Who are the Duri?

The Duri (also called Massenrempulu) live in a mountainous area with a cool climate in the middle of the South Sulawesi province. The Duri area consists of 17 villages. This area is close to a major road. Most Duri people live close to the main road, but several groups live in the high mountainous areas. Some Duri men have migrated to other areas.

The Duri language has two dialects. The more prestigious dialect is spoken in a central area around the villages Cakke and Kalosi and the less prestigious dialect is used in the Baraka district. The Duri language is part of larger language group called the Masserempulu, which also includes Enrekang, Maiwa and Maliwang.

What are their lives like?

Most Duri farm and make handicrafts. Their main crops are red onions, coffee, rice and vegetables. The Duri also make traditional cheese, known as dangke. Cow or water buffalo milk is boiled and combined with sap from the papaya or papaya leaves. It is then poured into small coconut shells. The cheese is sold in the traditional market, packaged in banana leaves. The traditional market is held in specific locations once or twice a week.

The Duri possess a family oriented attitude and practice gotong royong (mutual help and cooperation). In the past, they had layers of society, known as nobility, commoners, and slaves. Those differences are no longer seen today.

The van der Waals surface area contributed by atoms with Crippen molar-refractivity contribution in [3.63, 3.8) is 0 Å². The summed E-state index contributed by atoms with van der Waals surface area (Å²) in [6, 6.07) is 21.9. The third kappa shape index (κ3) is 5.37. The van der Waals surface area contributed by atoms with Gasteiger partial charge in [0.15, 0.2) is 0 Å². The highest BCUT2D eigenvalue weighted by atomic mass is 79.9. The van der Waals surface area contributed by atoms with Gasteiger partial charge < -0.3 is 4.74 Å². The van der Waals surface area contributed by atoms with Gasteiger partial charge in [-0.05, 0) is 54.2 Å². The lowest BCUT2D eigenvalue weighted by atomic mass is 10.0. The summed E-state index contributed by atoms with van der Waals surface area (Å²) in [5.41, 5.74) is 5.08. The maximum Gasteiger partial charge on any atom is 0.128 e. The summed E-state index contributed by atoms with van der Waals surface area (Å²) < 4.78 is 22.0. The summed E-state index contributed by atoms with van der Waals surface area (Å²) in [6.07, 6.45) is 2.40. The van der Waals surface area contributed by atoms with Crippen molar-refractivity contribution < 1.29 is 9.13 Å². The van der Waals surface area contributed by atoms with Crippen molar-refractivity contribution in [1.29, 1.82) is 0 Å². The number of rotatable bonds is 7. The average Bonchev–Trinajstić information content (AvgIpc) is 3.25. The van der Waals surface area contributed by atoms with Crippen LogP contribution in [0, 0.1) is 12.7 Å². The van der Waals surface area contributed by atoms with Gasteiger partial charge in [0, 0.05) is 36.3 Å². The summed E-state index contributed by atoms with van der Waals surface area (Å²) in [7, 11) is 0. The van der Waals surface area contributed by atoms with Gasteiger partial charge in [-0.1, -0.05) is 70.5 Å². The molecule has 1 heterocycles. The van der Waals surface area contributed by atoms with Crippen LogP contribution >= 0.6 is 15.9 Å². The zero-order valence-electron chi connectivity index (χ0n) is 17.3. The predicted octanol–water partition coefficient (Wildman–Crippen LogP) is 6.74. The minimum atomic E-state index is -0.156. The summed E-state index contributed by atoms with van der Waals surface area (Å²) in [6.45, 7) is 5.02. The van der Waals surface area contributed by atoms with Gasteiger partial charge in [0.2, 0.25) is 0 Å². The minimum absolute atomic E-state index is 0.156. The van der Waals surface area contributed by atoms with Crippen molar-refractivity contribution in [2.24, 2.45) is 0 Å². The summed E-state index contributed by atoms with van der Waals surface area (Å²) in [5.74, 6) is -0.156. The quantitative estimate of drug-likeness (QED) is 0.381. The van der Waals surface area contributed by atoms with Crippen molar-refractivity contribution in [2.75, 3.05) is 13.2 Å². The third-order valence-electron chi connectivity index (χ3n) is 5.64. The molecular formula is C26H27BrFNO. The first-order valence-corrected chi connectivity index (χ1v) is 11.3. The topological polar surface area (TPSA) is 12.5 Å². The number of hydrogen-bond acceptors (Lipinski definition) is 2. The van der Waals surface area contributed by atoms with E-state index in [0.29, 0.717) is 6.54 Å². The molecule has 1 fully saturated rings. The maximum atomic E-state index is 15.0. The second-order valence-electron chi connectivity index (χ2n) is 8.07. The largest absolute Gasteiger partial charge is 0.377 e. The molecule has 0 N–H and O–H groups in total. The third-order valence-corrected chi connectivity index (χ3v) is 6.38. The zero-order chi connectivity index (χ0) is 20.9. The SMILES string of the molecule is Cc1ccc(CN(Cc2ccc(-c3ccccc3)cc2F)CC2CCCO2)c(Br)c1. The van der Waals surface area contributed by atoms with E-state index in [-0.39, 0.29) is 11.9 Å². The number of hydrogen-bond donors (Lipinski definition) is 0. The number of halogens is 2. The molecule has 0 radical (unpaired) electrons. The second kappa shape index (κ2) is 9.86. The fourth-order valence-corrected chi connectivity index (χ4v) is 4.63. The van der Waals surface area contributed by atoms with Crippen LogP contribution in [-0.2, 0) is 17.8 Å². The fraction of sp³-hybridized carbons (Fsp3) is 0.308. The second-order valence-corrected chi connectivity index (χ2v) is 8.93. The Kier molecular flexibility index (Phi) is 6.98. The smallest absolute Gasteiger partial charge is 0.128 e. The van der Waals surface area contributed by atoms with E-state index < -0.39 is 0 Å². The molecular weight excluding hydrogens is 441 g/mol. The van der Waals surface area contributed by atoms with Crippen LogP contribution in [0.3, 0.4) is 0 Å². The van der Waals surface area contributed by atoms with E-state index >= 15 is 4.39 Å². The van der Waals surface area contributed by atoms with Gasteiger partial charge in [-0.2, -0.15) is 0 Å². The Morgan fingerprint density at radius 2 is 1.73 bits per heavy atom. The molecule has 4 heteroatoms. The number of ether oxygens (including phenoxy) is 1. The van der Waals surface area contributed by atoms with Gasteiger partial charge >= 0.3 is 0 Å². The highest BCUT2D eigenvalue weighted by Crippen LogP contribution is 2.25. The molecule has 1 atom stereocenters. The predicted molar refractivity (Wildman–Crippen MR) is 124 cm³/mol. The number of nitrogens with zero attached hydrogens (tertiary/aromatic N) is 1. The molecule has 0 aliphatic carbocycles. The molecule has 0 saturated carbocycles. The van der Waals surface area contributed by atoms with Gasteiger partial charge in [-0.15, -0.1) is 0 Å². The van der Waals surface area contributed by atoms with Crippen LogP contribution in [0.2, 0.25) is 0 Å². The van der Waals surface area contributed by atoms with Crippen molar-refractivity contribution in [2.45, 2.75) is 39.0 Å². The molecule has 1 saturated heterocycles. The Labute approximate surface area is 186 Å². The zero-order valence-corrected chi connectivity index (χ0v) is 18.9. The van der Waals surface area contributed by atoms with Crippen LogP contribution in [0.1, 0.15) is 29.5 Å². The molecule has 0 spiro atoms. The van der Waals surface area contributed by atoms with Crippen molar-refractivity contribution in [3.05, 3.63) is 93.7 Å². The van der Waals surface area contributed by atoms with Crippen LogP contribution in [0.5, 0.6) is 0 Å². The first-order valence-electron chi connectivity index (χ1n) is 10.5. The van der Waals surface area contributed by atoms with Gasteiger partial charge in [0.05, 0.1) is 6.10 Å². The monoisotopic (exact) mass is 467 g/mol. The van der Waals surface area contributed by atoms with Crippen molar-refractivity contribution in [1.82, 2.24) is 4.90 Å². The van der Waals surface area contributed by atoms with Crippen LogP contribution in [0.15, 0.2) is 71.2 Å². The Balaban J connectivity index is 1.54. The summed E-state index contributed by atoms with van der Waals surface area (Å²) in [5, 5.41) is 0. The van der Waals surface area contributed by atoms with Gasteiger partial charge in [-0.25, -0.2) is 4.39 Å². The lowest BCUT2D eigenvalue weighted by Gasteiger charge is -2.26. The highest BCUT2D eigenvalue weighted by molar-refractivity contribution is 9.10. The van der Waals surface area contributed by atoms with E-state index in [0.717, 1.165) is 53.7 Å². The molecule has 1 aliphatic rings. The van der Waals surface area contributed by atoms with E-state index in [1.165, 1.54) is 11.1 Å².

Now, social status is determined by education and/or wealth. Wealth is measured in terms of ownership of water buffalos, land, gold and houses. Generally, those who are educated move to the city.

The Duri are very open-minded toward education and other things that can raise their standard of living. Both adults and children enjoy reading, but only a few books are available in their language.

What are their beliefs?

Almost all Duri are Muslim, combining Islam with traditional animistic beliefs. This can be seen from their awe in facing spiritual powers. They trust in dukuns (shaman/healer) to heal sicknesses and cast out evil spirits.

A small number of Duri still identify themselves as animists. A Christian minority is found at the border of Toraja.

What are their needs?

The Duri reap various crops, but none that are profitable for their economy. They need transportation infrastructure to expedite the distribution of crops to be sold. Around 60% of the villages do not possess sufficient transportation infrastructure, the result being that the distribution of their goods is expensive and time consuming.

Investment capital would help their agricultural efforts. Further training is needed for farming soil that is not fertile. The sale of dangke cheese could be expanded through industrial processing and more attractive packaging. In addition, health and nutrition for children needs attention. Because of their interest in reading, literature in the Duri language should be made available.

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